Local Conservation Officer offers advice for safe boating this holiday

With the summer in full swing and the waters of Mecklenburg County coming to life, boaters are advised to be prepared before entering the water and use caution while operating any water vessels.
According to Virginia Department of Game and Inland Fisheries Conservation Police Officer Matthew Sandy, one of the first things anyone intending on operating a boat on the water this summer should do is ensure they have taken a boating safety course.
It is required in the state of Virginia for anyone operating a personal water craft or a motorboat with an 10-horsepower engine or greater to take a boating safety course and have proof of taking the course with them while on the water.
“If you are going to be on a boat, take it,” Sandy said.
Sandy encourages all boaters even those in states that do not require a boating safety course to take it anyway because it is informative and can even offer experienced boaters new information they may not have known.
Once completing the course and voyaging out onto the water to celebrate a holiday or just enjoy a summer day, boaters also need to be mindful of operating a boat while consuming alcohol.
Sandy strongly encourages anyone planning on consuming alcohol while out on the water to designate a sober driver, just like in a vehicle.
Already this year, Sandy said three arrests have been made for boaters Operating Under the Influence.
Sandy explained that alcohol use is the leading contributing factor in recreational boater deaths and with only one fatality on Buggs Island Lake in Virginia so far this year he hopes alcohol or other preventable safety issues will not cause any more.
While alcohol consumption is a major factor in boater safety there are many other safety regulations that boaters should be aware of.
Another way to stay safe while enjoying the area’s waterways, Sandy said is to inspect all safety equipment and boat lights before entering the water.
All occupants of any vessel on the water are required to have a life jacket, if not on their body then with them on the boat, paddle board, kayak, etc. For those operating a personal watercraft such as a jet ski, Sea Doos or Wave Runners the life jacket must be on them at all times.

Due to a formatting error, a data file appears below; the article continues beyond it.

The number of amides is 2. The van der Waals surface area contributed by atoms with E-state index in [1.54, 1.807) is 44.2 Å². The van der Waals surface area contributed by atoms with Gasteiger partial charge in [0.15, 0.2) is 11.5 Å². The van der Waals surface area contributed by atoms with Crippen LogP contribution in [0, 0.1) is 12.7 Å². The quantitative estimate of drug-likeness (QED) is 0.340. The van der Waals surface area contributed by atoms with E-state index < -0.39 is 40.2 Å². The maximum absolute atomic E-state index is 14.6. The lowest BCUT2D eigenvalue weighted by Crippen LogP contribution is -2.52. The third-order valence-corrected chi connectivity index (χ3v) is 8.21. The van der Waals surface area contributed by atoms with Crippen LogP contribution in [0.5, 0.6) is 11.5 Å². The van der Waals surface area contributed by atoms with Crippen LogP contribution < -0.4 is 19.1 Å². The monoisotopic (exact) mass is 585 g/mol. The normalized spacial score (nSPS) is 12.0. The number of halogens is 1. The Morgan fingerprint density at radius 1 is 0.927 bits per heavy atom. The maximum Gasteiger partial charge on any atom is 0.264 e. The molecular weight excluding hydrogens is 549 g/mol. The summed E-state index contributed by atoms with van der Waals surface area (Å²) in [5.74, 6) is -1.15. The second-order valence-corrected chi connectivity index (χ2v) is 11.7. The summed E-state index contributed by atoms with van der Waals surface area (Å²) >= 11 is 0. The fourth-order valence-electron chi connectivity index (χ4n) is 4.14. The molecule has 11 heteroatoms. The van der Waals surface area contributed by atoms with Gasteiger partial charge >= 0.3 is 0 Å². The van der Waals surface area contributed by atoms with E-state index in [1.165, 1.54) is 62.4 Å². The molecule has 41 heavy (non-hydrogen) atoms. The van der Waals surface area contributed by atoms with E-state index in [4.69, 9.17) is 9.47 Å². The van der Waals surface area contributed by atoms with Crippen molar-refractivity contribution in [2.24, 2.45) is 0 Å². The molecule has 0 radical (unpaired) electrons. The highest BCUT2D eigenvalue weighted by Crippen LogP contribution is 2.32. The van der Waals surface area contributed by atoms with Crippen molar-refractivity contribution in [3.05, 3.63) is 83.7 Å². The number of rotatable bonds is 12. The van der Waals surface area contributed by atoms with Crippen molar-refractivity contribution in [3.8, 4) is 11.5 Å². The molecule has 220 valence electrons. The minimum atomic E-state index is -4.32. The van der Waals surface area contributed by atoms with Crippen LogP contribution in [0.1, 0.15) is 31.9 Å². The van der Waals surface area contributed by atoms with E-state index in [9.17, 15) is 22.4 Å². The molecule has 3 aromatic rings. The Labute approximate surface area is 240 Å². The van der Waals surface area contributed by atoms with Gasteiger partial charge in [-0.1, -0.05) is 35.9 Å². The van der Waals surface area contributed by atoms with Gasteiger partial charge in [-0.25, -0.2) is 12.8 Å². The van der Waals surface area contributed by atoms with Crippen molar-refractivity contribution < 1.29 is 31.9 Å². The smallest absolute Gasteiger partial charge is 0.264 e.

Along with ensuring all safety devices and the lights on your boat are functional, Sandy would also like to remind all boaters that dock lights are not to be on while the boat is moving.
Sandy explained that having the dock lights on while underway is a safety issue because they “reflect off of the water and into other boaters eyes and it prevents the navigational lights from being seen.”
Another issue, Sandy said he hears too often is boaters going above no wake speed when within 50 feet of a dock or people in the water.
No wake speed is defined as the operation of a motorboat at the slowest speed possible while remaining at a speed to maintain headway.
Sandy also encourages boaters who are ever unsure of what to do in certain situations on the water to “slow down and back off that way you can figure it out.”
“We want people to enjoy their time on the water while staying safe and following the law,” Sandy said.
While boaters are hitting the water this summer, Sandy encourages everyone to be aware of the law and he advises anyone that is unsure of boating safety regulations to ask a conservation officer.
To speak to a conservation officer about boating related questions call the Region 2 VDGIF office at (434) 525-7522 or to report any boater violations that are witnessed while on the water call the VDGIF crime line at 1-800-237-5712.
Also, for more information on boating safety or to locate a boating safety course in the area visit www.dgif.virginia.gov and click on the boating tab.